Fall 2023 - LING 282W B100
Writing for Linguistics (3)
Class Number: 2691
Delivery Method: Blended
Develops skills in language analysis by focusing on reading and writing of linguistic argumentation. Explores the foundations of such argumentation in the core areas of linguistics. Students read and discuss primary literature in linguistics in order to understand how to formulate hypotheses and evaluate them. They also learn how to use writing to construct their own solutions to challenging linguistic problems. Writing/Quantitative.
We will explore the foundations of argumentation in the core areas of linguistic analysis (phonetics, phonology, morphology, syntax, semantics). Through discussions and analyses of data sets as well as close readings of research articles, students will learn how to communicate and write about linguistic puzzles and their solutions.
MODE OF INSTRUCTION: Blended
MODE OF DELIVERY: Asynchronous lecture (B100); synchronous work sessions (in-person for B101; online for B102)
PLATFORMS USED: Canvas
TECHNOLOGY REQUIRED: Internet access
- Writing exercises 36%
- Writing assignments 35%
- Collaborative class work 20%
- Participation 9%
- No Final Exam
This course may be applied towards the Certificate in Teaching English as a Second Language.
Students requiring accommodations must contact the Centre for Accessible Learning (firstname.lastname@example.org).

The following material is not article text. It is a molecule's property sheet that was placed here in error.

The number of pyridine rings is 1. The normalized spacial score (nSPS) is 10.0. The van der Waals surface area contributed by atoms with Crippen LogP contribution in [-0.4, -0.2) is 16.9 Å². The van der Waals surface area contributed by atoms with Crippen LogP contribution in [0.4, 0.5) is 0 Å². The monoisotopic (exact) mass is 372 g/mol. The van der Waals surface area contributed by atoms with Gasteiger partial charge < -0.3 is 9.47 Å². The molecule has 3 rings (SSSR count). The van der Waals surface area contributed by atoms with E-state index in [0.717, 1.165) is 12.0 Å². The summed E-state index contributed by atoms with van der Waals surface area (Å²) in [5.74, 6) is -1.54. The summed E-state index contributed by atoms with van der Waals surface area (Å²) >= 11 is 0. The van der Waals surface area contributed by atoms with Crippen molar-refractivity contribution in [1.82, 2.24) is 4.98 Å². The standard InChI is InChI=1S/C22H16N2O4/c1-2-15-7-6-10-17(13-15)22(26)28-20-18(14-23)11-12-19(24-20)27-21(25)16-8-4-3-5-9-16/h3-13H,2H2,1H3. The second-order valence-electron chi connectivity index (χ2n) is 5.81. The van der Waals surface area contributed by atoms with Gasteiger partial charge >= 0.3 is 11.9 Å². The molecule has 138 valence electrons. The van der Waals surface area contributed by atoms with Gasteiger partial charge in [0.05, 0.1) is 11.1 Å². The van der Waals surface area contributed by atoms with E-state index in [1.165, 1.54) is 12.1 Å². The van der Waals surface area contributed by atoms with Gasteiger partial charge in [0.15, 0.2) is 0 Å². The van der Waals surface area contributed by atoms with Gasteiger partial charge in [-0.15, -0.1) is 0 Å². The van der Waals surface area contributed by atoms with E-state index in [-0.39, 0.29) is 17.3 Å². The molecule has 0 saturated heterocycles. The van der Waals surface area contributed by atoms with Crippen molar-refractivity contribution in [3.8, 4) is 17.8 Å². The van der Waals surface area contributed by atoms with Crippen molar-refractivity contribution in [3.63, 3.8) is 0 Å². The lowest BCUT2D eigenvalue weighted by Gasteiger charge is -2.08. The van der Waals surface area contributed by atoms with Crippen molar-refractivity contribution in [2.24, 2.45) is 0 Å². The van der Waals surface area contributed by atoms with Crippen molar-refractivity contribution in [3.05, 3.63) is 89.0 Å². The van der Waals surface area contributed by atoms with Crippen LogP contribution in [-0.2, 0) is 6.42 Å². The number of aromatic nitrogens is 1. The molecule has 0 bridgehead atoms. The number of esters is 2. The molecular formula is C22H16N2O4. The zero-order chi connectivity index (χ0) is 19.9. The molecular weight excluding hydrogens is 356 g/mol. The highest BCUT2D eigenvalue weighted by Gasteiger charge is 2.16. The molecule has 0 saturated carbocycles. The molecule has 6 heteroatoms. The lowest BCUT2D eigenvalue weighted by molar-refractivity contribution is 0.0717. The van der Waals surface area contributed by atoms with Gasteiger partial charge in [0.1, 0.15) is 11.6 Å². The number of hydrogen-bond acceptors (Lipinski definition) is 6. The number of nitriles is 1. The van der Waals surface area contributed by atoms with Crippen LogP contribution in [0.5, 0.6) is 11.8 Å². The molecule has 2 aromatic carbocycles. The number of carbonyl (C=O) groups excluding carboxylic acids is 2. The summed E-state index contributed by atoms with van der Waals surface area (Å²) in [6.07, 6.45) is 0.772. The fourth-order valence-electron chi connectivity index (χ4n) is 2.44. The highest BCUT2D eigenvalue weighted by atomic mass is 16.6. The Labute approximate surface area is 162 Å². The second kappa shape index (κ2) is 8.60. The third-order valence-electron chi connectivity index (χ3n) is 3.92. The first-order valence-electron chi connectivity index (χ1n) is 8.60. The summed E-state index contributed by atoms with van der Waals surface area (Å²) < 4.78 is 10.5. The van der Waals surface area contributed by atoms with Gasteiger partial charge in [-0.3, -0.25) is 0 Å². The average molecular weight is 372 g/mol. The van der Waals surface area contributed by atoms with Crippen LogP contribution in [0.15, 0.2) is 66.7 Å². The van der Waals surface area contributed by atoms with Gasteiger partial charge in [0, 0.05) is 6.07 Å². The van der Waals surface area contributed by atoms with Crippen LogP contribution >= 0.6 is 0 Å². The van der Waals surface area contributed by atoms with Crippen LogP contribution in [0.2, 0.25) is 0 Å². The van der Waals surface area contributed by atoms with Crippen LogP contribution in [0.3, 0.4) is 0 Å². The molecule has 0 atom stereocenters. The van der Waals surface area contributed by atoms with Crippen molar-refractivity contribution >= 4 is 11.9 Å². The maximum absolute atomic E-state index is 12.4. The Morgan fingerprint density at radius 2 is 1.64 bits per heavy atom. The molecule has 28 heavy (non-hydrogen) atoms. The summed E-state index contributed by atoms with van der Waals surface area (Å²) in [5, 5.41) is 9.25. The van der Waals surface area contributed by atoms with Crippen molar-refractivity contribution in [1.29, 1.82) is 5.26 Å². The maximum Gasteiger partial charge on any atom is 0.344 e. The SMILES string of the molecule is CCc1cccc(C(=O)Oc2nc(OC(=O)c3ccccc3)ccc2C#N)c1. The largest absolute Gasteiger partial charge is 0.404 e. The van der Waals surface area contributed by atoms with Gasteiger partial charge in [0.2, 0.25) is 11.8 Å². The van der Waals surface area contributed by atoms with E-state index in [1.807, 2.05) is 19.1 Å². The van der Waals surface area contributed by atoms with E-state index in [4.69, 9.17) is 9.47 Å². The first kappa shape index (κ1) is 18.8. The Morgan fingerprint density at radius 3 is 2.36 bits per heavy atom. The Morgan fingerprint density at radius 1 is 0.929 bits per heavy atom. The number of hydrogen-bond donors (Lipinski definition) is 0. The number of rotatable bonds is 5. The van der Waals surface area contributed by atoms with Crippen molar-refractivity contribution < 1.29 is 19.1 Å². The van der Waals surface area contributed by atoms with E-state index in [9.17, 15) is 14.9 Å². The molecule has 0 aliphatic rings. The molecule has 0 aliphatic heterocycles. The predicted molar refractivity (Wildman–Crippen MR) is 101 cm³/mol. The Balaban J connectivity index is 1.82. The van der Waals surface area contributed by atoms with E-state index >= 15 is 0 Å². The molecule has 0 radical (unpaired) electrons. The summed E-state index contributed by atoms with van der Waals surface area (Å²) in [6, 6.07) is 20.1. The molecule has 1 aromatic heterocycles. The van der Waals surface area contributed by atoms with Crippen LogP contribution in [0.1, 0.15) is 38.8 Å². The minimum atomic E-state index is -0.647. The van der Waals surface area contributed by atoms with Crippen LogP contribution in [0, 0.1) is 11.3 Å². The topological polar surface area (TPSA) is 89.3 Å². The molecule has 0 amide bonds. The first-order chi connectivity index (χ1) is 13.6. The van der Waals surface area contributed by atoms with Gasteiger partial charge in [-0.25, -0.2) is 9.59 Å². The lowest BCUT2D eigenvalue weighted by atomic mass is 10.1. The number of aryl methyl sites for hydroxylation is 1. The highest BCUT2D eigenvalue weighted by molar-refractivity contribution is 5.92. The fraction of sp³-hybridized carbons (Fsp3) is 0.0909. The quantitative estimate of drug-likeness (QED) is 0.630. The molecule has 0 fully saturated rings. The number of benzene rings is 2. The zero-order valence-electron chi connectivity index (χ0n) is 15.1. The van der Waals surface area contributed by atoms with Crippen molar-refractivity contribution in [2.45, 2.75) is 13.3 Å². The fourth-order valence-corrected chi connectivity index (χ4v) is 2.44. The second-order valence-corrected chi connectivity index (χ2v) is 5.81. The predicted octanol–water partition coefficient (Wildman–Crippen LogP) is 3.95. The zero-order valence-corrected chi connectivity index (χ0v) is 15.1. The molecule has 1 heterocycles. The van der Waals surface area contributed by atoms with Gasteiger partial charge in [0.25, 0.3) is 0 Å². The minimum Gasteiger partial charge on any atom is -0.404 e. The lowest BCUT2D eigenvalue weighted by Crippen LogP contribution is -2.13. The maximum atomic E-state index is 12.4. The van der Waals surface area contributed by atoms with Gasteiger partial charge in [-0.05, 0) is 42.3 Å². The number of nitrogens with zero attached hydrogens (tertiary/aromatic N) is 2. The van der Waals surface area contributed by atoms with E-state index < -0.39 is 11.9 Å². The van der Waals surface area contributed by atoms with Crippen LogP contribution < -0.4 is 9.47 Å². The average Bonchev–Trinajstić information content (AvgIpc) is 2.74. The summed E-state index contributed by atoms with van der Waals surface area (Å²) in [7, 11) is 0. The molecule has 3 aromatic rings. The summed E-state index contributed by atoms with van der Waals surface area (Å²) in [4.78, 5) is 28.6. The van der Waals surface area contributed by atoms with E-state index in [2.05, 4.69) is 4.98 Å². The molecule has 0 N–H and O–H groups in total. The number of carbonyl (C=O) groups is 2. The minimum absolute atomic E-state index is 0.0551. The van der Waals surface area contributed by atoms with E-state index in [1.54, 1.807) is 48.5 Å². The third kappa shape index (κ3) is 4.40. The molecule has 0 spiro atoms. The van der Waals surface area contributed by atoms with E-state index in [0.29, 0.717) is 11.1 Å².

No textbook; readings are provided on Canvas.
It is recommended that students refer to an introductory textbook in linguistics.
REQUIRED READING NOTES:
Your personalized Course Material list, including digital and physical textbooks, are available through the SFU Bookstore website by simply entering your Computing ID at: shop.sfu.ca/course-materials/my-personalized-course-materials.
Department Undergraduate Notes:
Students should familiarize themselves with the Department's Standards on Class Management and Student Responsibilities.
Please note that a grade of “FD” (Failed-Dishonesty) may be assigned as a penalty for academic dishonesty.
All student requests for accommodations for their religious practices must be made in writing by the end of the first week of classes or no later than one week after a student adds a course.
ACADEMIC INTEGRITY: YOUR WORK, YOUR SUCCESS
SFU’s Academic Integrity website http://www.sfu.ca/students/academicintegrity.html is filled with information on what is meant by academic dishonesty, where you can find resources to help with your studies and the consequences of cheating. Check out the site for more information and videos that help explain the issues in plain English.
Each student is responsible for his or her conduct as it affects the university community. Academic dishonesty, in whatever form, is ultimately destructive of the values of the university. Furthermore, it is unfair and discouraging to the majority of students who pursue their studies honestly. Scholarly integrity is required of all members of the university. http://www.sfu.ca/policies/gazette/student/s10-01.html
Students with a faith background who may need accommodations during the semester are encouraged to assess their needs as soon as possible and review the Multifaith religious accommodations website. The page outlines ways they begin working toward an accommodation and ensure solutions can be reached in a timely fashion.